The Pre- and Post-Incarceration Substance Use Patterns of Three High Risk Personality Types




Forkner, Peter C.

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It has long been known that certain personality traits are associated with higher risk for substance use and abuse. The present study sought to examine the pre- and post incarceration substance use patterns of three high risk personality types: anxiety/depression (“Emotional Pain”), impulsivity (“Impulsive Lifestyle”), borderline personality features (“Borderline”). All groups were chosen based on motivational models of substance use. All high risk groups were compared to a low risk control group as well as to each other. Results suggest that inmates high in anxiety/depression did not differ from controls and in comparison, inmates high in impulsivity or borderline personality features were significantly more likely to use substances at an earlier age, use more different types of substances, use substances more frequently, and report more symptoms of substance dependence. Unlike inmates high in impulsivity, inmates high in borderline personality features continued to exhibit significantly greater symptoms of dependence even after controlling for frequency of use. These findings suggest that different personality risk factors use do indeed correspond with different patterns of substance use and that personality screening at intake may be beneficial for indentifying those inmates who are most in need for withdrawal and relapse prevention services.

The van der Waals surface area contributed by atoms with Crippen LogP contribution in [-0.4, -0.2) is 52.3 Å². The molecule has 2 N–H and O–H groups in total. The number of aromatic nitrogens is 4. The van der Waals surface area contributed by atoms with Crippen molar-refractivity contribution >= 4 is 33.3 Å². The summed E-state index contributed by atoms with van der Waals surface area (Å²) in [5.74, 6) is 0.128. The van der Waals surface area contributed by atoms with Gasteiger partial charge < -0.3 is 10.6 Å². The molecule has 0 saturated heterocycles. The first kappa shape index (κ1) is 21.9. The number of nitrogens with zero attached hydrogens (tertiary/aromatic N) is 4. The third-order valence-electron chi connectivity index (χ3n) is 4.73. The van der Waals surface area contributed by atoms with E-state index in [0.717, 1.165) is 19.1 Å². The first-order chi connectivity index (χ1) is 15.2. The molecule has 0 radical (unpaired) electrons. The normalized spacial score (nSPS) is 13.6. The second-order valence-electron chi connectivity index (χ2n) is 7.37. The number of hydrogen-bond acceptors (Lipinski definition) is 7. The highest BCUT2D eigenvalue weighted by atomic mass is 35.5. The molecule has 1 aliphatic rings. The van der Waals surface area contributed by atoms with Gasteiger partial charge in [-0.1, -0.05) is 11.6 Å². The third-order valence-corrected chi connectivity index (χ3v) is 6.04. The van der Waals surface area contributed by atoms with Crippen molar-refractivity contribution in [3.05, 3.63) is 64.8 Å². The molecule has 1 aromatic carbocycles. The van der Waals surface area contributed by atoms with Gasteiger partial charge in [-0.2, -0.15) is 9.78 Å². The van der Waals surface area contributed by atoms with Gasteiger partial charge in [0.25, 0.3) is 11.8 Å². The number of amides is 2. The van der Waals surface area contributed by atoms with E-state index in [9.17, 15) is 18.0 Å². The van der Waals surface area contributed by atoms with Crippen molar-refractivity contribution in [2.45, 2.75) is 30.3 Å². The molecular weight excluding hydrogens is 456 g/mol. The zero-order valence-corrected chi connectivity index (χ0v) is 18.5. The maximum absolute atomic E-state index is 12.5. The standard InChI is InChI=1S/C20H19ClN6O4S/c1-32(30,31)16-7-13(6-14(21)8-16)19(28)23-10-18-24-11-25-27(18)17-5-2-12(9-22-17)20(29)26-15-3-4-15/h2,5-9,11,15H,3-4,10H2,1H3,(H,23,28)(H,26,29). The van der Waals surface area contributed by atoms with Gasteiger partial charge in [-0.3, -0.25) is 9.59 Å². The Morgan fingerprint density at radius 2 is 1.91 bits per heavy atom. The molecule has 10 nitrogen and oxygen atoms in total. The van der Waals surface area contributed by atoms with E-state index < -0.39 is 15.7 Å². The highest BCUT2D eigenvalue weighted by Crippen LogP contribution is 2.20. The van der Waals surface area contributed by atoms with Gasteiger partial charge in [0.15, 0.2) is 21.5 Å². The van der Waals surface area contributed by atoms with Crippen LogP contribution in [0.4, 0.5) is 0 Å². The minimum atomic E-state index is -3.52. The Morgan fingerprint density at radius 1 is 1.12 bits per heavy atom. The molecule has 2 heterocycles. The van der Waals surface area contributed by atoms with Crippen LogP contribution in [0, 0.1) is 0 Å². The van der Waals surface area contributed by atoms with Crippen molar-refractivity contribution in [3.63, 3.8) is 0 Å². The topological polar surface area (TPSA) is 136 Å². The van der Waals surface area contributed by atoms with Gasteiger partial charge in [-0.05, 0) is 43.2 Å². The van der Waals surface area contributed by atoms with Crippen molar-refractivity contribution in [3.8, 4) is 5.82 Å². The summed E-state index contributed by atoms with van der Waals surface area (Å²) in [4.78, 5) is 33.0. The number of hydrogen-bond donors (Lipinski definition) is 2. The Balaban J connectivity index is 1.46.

Substance abuse, Anxiety, Impulsivity, Jail, Depression, Borderline